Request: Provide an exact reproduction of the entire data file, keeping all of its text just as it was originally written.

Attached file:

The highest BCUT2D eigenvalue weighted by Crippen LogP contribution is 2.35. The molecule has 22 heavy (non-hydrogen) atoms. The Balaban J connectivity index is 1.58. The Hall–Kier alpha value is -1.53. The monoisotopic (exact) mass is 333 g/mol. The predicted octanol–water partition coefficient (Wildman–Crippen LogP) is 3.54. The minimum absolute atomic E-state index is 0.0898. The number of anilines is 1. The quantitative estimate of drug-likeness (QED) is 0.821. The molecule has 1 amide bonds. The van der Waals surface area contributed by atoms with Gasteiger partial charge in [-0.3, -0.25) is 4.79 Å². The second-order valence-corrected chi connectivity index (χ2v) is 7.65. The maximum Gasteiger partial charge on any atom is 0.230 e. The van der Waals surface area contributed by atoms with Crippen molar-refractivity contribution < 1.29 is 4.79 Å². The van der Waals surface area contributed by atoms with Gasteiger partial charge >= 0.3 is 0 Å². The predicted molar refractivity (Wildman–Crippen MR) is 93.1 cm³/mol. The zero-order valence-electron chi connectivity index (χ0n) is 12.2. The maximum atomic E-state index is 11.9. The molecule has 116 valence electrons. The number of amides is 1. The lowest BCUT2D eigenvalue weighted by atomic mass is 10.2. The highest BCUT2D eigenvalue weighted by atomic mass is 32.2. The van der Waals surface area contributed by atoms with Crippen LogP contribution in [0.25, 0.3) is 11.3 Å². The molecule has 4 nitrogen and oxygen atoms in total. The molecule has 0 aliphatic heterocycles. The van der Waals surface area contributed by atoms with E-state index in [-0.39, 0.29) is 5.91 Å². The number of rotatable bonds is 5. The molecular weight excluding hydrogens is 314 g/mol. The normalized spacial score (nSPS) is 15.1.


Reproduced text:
The highest BCUT2D eigenvalue weighted by Crippen LogP contribution is 2.35. The molecule has 22 heavy (non-hydrogen) atoms. The Balaban J connectivity index is 1.58. The Hall–Kier alpha value is -1.53. The monoisotopic (exact) mass is 333 g/mol. The predicted octanol–water partition coefficient (Wildman–Crippen LogP) is 3.54. The minimum absolute atomic E-state index is 0.0898. The number of anilines is 1. The quantitative estimate of drug-likeness (QED) is 0.821. The molecule has 1 amide bonds. The van der Waals surface area contributed by atoms with Gasteiger partial charge in [-0.3, -0.25) is 4.79 Å². The second-order valence-corrected chi connectivity index (χ2v) is 7.65. The maximum Gasteiger partial charge on any atom is 0.230 e. The van der Waals surface area contributed by atoms with Crippen molar-refractivity contribution < 1.29 is 4.79 Å². The van der Waals surface area contributed by atoms with Gasteiger partial charge >= 0.3 is 0 Å². The predicted molar refractivity (Wildman–Crippen MR) is 93.1 cm³/mol. The zero-order valence-electron chi connectivity index (χ0n) is 12.2. The maximum atomic E-state index is 11.9. The molecule has 116 valence electrons. The number of amides is 1. The lowest BCUT2D eigenvalue weighted by atomic mass is 10.2. The highest BCUT2D eigenvalue weighted by atomic mass is 32.2. The van der Waals surface area contributed by atoms with Crippen LogP contribution in [0.25, 0.3) is 11.3 Å². The molecule has 4 nitrogen and oxygen atoms in total. The molecule has 0 aliphatic heterocycles. The van der Waals surface area contributed by atoms with E-state index in [-0.39, 0.29) is 5.91 Å². The number of rotatable bonds is 5. The molecular weight excluding hydrogens is 314 g/mol. The normalized spacial score (nSPS) is 15.1.